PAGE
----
Next-gen testing opens the way to beating kidney disease
James Cook University researchers are developing a way to use advances in genetic testing to predict Chronic Kidney Disease (CKD) and provide faster and better testing for those living in remote places.
Ulf Schmitz is an Associate Professor in Bioinformatics at JCU and lead investigator on the project. He said an estimated 1.7 million Australian adults had signs of CKD in 2011-12, including 1 in 5 Indigenous adults.
“It’s a growing health problem in the tropics. Among the risk factors associated with CKD are ageing, smoking, and obesity. However, apart from lifestyle-related risk factors, CKD is a heritable disease and an estimated 30-75 per cent of cases are linked to genetic susceptibly,” said Dr Schmitz.
He said with the help of new seed funding from the Tropical Australian Academic Health Centre, the scientists and clinicians will trial a portable, rapid, and targeted genomic test to find genetic variants that predispose people towards CKD.
He said genetic screening in the tropics is associated with unique challenges, especially in places where healthcare facilities are limited.
“A mobile solution that doesn't require more than a test kit, a laptop, and a pathology lab at the other end of the chain can bring next- generation genomics testing into those communities and help detect diseases such as CKD earlier,” said Dr Schmitz.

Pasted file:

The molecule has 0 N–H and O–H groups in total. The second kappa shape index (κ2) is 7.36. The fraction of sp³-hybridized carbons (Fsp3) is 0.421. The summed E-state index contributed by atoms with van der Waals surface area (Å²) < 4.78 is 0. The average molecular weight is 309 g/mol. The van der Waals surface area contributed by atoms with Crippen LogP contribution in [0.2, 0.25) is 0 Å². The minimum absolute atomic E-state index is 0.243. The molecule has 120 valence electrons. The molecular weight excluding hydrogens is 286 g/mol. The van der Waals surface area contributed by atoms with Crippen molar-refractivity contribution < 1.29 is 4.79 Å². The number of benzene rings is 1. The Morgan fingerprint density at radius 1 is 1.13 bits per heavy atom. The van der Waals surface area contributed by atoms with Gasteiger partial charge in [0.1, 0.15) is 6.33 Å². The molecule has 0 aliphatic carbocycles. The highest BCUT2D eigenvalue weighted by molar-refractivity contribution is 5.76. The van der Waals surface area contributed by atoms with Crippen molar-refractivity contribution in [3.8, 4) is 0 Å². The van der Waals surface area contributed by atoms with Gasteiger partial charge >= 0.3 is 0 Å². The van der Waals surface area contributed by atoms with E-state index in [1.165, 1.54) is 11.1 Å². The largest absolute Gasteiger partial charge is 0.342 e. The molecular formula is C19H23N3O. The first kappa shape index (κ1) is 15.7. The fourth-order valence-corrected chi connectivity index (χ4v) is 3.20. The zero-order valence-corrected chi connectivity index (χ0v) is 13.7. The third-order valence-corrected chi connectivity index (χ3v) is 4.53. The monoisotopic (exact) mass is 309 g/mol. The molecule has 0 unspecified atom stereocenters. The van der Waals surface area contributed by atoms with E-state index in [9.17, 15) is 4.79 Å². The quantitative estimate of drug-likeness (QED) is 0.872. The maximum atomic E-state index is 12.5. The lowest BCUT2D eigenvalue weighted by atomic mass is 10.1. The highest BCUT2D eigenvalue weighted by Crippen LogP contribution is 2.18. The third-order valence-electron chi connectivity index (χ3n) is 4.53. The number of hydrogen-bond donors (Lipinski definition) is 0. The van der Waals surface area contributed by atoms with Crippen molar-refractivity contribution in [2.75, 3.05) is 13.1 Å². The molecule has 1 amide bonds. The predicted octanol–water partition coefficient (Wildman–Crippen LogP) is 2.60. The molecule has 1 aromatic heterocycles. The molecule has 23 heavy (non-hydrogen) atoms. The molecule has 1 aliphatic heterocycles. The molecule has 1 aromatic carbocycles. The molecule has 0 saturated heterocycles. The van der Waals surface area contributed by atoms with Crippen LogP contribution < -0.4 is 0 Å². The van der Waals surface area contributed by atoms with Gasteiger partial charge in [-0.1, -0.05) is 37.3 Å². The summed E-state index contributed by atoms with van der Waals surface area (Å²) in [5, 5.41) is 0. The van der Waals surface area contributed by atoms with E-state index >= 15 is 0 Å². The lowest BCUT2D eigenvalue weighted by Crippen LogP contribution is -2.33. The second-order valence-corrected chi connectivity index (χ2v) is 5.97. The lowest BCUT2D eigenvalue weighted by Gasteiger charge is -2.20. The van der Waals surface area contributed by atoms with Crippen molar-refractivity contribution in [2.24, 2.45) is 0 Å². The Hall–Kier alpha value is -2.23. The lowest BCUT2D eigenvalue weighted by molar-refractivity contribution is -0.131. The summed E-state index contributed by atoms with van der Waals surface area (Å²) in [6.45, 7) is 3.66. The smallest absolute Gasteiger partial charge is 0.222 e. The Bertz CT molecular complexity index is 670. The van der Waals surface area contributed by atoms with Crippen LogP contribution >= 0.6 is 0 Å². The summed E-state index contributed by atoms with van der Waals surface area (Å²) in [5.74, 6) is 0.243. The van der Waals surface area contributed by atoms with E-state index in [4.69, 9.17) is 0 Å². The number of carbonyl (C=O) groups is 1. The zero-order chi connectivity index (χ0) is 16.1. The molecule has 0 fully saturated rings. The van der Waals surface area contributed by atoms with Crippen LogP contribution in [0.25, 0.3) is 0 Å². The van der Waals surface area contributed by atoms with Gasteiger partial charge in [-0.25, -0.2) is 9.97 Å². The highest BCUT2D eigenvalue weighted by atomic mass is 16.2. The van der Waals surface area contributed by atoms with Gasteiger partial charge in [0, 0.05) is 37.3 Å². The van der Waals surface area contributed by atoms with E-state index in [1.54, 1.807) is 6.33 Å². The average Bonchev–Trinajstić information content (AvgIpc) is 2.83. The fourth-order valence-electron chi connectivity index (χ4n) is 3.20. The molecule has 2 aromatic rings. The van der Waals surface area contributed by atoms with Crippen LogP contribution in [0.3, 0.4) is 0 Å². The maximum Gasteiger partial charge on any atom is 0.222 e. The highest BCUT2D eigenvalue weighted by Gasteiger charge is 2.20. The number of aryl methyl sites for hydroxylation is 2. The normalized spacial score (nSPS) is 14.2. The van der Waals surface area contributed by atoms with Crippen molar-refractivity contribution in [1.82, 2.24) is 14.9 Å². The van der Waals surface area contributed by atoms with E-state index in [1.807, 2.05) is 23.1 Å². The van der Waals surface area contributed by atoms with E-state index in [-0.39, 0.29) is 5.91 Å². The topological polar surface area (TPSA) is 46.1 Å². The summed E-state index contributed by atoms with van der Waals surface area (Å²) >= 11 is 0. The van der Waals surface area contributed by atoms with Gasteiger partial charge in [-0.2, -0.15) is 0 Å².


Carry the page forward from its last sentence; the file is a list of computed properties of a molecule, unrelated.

The research is possible thanks to new and deepening collaborations between scientists and clinicians at JCU and Townsville University Hospital.
“This is outstanding translational research only possible thanks to the co-location of clinicians, scientists and cutting-edge technology here in Townsville. It’s a great step towards benefiting the many community members across Northern Australia affected by kidney disease,” said Professor Andrew Mallett, who is a nephrologist and investigator on the project.
He said the research has the potential to provide benefits to a much wider group of patients around Australia and Oceania.
“The other aspect of the research will stem from the fact that the known causes of CKD, including genomic variants, can only partly or wholly explain 45 per cent of all cases. So, we will also be looking for new genetic variants that explain or contribute to the remainder,” said Dr Schmitz.
He said timely genomic diagnoses of CKD can prevent unnecessary interventions and can trigger screening of other family members and early delivery of targeted treatments, reducing disease morbidity, mortality, and cost.
“Advances in next-generation sequencing have created possibilities for population-based, rapid genetic testing to help solve a problem which poses an increasing burden on the North Queensland population and unequally affects Indigenous Australian peoples,” said Dr Schmitz.
The program will run until the end of 2023.
Associate Professor Ulf Schmitz